The other photo that won a ribbon (3rd place) at the Laguna Vista festival is the one of a Cedar Waxwing with a dark blue berry in its mouth that I posted a few weeks ago, just after a small flock of the birds visited the ripening berries on the ligustrum tree. The Laguna Vista Birdfest was a really fun small festival held at the Laguna Vista golf course near South Padre Island, about 20 miles from here. A very active group of birders who live there have the small festival every year and really outdo themselves with interesting speakers and activities. It's a great example of what a small dedicated group of organizers can accomplish.)
Okay, enough about my ribbon-winning. You can tell I'm not used to winning anything. I'm just glad to be learning more about my point-and-shoot camera. I always wanted to be able to take pictures of birds and now with relatively low-cost amazing cameras (mine's a Canon SX10IS), even I can take photos I want to keep and share.
Now on with the update on nesting and pre-nesting activity in the yard:
Here's a series of photos of Eurasian Collared Doves getting to know each other on top of the boat dock. At least the male would like to get acquainted. That's him in the back (I presume), pursuing the lovely lady in the lead. She is keeping an eye on him though she continues stepping out.
She walks on--- but knowing she's aware of him behind her, he begins a kind of nodding, bowing dance.
Maybe he gets just too forward for her sense of propriety---and she flies away.
Eurasian Collared-doves are, as the name implies, not native to the United States, having been introduced from Europe---but their range here in South Texas is rapidly expanding. I had never seen one before 2002 when I saw three near the high school parking lot where I taught in Rio Hondo (about 12 miles from here). Since then, they have spread to Arroyo City and are now nesting in the neighborhood. I will keep an eye on this couple and hope to find a nest. This is just one of several species of doves that frequent the yard: Inca Doves, Common Ground Doves, White-winged Doves, Mourning Doves, and White-tipped Doves are also common and year-round residents.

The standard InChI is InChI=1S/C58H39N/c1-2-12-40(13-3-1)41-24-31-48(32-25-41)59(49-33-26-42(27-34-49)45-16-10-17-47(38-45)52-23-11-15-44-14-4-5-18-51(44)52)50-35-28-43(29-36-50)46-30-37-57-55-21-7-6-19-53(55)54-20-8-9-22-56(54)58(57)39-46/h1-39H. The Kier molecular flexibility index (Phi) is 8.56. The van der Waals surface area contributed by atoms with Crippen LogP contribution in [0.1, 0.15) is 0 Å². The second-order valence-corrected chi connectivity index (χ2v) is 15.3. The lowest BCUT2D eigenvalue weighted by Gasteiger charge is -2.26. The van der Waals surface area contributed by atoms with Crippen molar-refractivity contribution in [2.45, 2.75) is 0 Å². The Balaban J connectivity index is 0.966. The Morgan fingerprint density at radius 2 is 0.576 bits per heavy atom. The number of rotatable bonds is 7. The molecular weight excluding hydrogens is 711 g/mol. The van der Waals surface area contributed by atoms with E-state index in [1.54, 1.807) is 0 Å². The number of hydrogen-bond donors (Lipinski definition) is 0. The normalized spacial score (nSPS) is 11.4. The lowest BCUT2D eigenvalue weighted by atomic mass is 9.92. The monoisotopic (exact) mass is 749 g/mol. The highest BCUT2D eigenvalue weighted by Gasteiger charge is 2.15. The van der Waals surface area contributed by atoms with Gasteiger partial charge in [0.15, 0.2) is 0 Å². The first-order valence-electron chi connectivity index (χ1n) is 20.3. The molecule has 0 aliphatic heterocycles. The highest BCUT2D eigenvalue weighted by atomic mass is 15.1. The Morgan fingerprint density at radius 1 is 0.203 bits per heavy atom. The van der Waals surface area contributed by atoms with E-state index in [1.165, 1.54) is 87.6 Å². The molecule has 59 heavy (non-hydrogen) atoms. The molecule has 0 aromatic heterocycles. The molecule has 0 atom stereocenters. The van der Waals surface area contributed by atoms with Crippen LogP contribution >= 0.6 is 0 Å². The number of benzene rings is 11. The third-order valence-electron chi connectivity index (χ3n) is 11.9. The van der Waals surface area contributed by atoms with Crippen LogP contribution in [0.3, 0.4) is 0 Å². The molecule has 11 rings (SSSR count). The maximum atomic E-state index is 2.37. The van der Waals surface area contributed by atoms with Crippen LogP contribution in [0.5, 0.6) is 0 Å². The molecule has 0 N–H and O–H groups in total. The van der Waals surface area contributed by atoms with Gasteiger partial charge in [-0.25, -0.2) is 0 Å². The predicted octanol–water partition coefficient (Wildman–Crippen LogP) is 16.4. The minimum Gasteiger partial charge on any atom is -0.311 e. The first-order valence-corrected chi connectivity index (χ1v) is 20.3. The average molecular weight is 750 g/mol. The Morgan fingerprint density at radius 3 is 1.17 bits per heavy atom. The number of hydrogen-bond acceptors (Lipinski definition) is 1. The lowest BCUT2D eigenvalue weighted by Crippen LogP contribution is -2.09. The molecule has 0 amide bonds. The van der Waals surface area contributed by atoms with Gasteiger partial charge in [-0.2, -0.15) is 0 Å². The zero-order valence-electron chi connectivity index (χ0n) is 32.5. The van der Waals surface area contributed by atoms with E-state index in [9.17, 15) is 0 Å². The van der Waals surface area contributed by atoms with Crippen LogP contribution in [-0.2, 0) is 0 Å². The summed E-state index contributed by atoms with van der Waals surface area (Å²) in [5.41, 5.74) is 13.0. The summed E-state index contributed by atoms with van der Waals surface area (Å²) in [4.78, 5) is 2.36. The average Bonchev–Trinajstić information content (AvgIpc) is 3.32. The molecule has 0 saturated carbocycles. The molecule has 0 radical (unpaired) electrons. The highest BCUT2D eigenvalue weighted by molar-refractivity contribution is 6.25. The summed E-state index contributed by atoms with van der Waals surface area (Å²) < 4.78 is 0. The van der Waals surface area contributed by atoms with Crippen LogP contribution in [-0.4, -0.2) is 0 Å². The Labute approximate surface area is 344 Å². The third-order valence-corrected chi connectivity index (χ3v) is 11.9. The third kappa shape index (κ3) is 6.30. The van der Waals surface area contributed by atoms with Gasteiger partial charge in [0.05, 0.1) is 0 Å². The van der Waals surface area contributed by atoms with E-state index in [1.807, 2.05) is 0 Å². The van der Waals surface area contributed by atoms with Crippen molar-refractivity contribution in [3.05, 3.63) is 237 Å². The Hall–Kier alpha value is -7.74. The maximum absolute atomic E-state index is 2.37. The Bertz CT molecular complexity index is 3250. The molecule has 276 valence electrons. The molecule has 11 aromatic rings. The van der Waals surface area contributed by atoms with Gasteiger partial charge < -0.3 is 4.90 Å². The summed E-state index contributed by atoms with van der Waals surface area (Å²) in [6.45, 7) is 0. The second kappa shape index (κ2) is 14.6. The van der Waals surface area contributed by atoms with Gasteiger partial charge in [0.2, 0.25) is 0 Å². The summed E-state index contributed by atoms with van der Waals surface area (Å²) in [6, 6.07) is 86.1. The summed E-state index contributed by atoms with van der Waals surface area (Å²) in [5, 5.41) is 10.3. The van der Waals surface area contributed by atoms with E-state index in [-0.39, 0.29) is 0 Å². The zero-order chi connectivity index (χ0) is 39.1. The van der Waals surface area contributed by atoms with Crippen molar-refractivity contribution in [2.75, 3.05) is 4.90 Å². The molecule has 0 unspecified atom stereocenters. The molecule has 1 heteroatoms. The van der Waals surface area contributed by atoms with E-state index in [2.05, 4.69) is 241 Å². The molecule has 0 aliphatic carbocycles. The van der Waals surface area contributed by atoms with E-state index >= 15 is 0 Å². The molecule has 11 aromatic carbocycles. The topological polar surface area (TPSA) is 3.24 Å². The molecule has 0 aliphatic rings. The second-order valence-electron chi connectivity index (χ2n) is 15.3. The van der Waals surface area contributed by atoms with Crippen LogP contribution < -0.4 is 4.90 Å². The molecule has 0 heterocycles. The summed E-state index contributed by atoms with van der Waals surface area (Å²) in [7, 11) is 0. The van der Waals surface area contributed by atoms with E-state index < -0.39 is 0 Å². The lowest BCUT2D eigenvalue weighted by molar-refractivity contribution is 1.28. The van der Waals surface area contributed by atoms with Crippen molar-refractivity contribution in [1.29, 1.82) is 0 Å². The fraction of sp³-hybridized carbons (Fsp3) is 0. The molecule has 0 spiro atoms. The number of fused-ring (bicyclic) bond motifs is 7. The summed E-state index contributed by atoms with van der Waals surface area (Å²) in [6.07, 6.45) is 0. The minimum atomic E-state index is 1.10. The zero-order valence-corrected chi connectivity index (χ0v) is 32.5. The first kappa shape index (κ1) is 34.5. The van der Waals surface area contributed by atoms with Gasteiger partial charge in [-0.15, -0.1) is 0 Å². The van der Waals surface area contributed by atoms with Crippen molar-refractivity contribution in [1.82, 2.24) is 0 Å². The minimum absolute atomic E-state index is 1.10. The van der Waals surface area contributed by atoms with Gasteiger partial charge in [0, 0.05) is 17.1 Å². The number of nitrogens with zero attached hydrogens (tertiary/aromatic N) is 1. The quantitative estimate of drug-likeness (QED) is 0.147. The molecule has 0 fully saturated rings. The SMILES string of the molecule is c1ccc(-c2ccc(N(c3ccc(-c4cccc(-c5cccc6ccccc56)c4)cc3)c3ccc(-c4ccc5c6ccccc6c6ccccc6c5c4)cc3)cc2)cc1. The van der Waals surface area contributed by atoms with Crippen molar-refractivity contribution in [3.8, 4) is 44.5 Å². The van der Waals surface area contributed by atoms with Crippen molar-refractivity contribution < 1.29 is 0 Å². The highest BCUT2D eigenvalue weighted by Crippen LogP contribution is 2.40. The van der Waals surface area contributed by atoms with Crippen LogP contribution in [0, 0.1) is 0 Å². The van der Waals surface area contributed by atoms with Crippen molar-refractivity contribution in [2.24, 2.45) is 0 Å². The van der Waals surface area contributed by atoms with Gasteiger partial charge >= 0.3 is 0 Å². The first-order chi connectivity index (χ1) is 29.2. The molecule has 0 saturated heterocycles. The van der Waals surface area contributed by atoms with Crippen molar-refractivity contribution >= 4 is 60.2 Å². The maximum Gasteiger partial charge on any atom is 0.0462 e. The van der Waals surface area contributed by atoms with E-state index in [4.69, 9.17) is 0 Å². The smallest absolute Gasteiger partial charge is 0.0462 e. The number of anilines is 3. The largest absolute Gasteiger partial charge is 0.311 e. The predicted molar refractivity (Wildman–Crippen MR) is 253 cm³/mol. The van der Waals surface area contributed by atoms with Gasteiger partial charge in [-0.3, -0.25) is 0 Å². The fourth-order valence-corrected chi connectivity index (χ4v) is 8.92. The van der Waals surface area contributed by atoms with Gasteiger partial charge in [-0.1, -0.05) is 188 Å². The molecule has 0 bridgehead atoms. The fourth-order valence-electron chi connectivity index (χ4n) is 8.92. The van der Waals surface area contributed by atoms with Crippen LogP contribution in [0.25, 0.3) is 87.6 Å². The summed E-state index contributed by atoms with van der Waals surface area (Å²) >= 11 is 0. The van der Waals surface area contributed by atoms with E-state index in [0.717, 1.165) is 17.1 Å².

One more "couple" piqued my paparazzi-like interest today. I put a few orange halves on the front deck this afternoon and immediately attracted a pair of Golden-fronted Woodpeckers. The male is on the left, distinguished by the red patch on his crown as well as gold on the nape and forehead. The female on the right lacks the red on the crown. They are similar to the Red-bellied Woodpeckers I remember from my Oklahoma childhood.
Now that I am retired, I can spend all the time I wish exploring the nature in our yard and writing about what I see. The yard is not really very big, just about a third of an acre, deeper than it is wide, but it's a fascinating place. Blogging gives me a chance to keep records of my observations. Today, reading Thoreau's journals, I found this entry for April 7, 1853. It says just what I've been thinking:
"If you make the least correct observation of nature this year, you will have occasion to repeat it with illustrations the next, and the season and life itself is prolonged."
I wonder what Thoreau would think of nature blogging. He could take a laptop to his cabin at Walden pond, but I don't know where he'd plug it in.